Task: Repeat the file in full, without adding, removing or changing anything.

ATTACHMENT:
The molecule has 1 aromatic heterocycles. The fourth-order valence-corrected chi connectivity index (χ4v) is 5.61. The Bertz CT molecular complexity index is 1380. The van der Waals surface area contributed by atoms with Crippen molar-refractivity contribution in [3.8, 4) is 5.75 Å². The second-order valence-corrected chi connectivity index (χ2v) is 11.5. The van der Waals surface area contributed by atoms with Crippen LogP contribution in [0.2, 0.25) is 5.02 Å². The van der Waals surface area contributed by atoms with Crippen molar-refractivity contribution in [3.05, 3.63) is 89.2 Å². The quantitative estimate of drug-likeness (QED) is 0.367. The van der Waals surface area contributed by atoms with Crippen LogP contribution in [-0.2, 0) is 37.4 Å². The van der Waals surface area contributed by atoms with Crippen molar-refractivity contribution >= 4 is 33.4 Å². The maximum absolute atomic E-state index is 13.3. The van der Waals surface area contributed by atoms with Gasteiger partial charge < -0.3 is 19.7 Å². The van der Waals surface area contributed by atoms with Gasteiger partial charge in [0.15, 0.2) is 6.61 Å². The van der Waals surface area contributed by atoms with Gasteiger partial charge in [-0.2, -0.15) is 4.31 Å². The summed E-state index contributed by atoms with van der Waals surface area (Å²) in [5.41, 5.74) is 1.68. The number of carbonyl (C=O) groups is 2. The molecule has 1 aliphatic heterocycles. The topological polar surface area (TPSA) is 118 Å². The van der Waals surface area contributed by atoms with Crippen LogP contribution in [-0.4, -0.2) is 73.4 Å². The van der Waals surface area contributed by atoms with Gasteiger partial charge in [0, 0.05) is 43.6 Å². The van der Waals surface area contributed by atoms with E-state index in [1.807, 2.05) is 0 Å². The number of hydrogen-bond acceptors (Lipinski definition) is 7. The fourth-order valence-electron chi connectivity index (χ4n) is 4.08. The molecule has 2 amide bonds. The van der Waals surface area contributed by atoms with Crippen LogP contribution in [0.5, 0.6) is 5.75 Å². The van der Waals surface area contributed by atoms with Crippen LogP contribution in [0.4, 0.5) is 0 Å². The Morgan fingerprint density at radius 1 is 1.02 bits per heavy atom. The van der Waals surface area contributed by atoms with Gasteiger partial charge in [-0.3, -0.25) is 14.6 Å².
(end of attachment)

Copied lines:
The molecule has 1 aromatic heterocycles. The fourth-order valence-corrected chi connectivity index (χ4v) is 5.61. The Bertz CT molecular complexity index is 1380. The van der Waals surface area contributed by atoms with Crippen molar-refractivity contribution in [3.8, 4) is 5.75 Å². The second-order valence-corrected chi connectivity index (χ2v) is 11.5. The van der Waals surface area contributed by atoms with Crippen LogP contribution in [0.2, 0.25) is 5.02 Å². The van der Waals surface area contributed by atoms with Crippen molar-refractivity contribution in [3.05, 3.63) is 89.2 Å². The quantitative estimate of drug-likeness (QED) is 0.367. The van der Waals surface area contributed by atoms with Crippen LogP contribution in [-0.2, 0) is 37.4 Å². The van der Waals surface area contributed by atoms with Crippen molar-refractivity contribution >= 4 is 33.4 Å². The maximum absolute atomic E-state index is 13.3. The van der Waals surface area contributed by atoms with Gasteiger partial charge < -0.3 is 19.7 Å². The van der Waals surface area contributed by atoms with Gasteiger partial charge in [0.15, 0.2) is 6.61 Å². The van der Waals surface area contributed by atoms with Gasteiger partial charge in [-0.2, -0.15) is 4.31 Å². The summed E-state index contributed by atoms with van der Waals surface area (Å²) in [5.41, 5.74) is 1.68. The number of carbonyl (C=O) groups is 2. The molecule has 1 aliphatic heterocycles. The topological polar surface area (TPSA) is 118 Å². The van der Waals surface area contributed by atoms with Crippen LogP contribution in [-0.4, -0.2) is 73.4 Å². The van der Waals surface area contributed by atoms with Gasteiger partial charge in [0, 0.05) is 43.6 Å². The van der Waals surface area contributed by atoms with E-state index in [1.807, 2.05) is 0 Å². The number of hydrogen-bond acceptors (Lipinski definition) is 7. The fourth-order valence-electron chi connectivity index (χ4n) is 4.08. The molecule has 2 amide bonds. The van der Waals surface area contributed by atoms with Crippen LogP contribution in [0.5, 0.6) is 5.75 Å². The van der Waals surface area contributed by atoms with Crippen LogP contribution in [0.4, 0.5) is 0 Å². The Morgan fingerprint density at radius 1 is 1.02 bits per heavy atom. The van der Waals surface area contributed by atoms with Gasteiger partial charge in [-0.3, -0.25) is 14.6 Å².